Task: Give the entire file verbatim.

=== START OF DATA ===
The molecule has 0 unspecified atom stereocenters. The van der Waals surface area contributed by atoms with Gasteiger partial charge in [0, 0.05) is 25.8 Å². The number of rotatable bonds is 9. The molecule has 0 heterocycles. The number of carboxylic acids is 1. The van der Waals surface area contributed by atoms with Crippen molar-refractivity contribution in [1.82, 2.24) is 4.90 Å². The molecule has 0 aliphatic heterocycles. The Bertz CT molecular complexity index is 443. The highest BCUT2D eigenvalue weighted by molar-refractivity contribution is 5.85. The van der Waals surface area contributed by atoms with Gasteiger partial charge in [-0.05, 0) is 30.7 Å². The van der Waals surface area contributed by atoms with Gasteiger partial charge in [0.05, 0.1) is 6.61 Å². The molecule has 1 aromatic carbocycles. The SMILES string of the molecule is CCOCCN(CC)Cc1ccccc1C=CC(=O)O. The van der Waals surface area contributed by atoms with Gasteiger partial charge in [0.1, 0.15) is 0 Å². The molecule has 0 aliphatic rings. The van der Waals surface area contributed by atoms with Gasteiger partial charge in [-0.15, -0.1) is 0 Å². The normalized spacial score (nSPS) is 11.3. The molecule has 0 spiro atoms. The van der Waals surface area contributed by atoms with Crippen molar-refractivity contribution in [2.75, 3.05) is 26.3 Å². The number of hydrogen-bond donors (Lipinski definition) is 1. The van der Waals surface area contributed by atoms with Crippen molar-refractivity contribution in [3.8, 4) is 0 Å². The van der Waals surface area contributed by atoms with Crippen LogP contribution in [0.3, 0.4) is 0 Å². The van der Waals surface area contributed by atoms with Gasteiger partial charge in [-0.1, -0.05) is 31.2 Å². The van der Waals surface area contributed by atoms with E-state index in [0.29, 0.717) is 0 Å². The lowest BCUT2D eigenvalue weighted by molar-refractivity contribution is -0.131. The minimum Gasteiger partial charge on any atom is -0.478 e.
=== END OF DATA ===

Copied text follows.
The molecule has 0 unspecified atom stereocenters. The van der Waals surface area contributed by atoms with Gasteiger partial charge in [0, 0.05) is 25.8 Å². The number of rotatable bonds is 9. The molecule has 0 heterocycles. The number of carboxylic acids is 1. The van der Waals surface area contributed by atoms with Crippen molar-refractivity contribution in [1.82, 2.24) is 4.90 Å². The molecule has 0 aliphatic heterocycles. The Bertz CT molecular complexity index is 443. The highest BCUT2D eigenvalue weighted by molar-refractivity contribution is 5.85. The van der Waals surface area contributed by atoms with Gasteiger partial charge in [-0.05, 0) is 30.7 Å². The van der Waals surface area contributed by atoms with Gasteiger partial charge in [0.05, 0.1) is 6.61 Å². The molecule has 1 aromatic carbocycles. The SMILES string of the molecule is CCOCCN(CC)Cc1ccccc1C=CC(=O)O. The van der Waals surface area contributed by atoms with Gasteiger partial charge in [0.1, 0.15) is 0 Å². The molecule has 0 aliphatic rings. The van der Waals surface area contributed by atoms with Gasteiger partial charge in [-0.15, -0.1) is 0 Å². The normalized spacial score (nSPS) is 11.3. The molecule has 0 spiro atoms. The van der Waals surface area contributed by atoms with Crippen molar-refractivity contribution in [2.75, 3.05) is 26.3 Å². The number of hydrogen-bond donors (Lipinski definition) is 1. The van der Waals surface area contributed by atoms with Crippen molar-refractivity contribution in [3.8, 4) is 0 Å². The van der Waals surface area contributed by atoms with Crippen LogP contribution in [0.3, 0.4) is 0 Å². The van der Waals surface area contributed by atoms with Gasteiger partial charge in [-0.1, -0.05) is 31.2 Å². The van der Waals surface area contributed by atoms with E-state index in [0.29, 0.717) is 0 Å². The lowest BCUT2D eigenvalue weighted by molar-refractivity contribution is -0.131. The minimum Gasteiger partial charge on any atom is -0.478 e.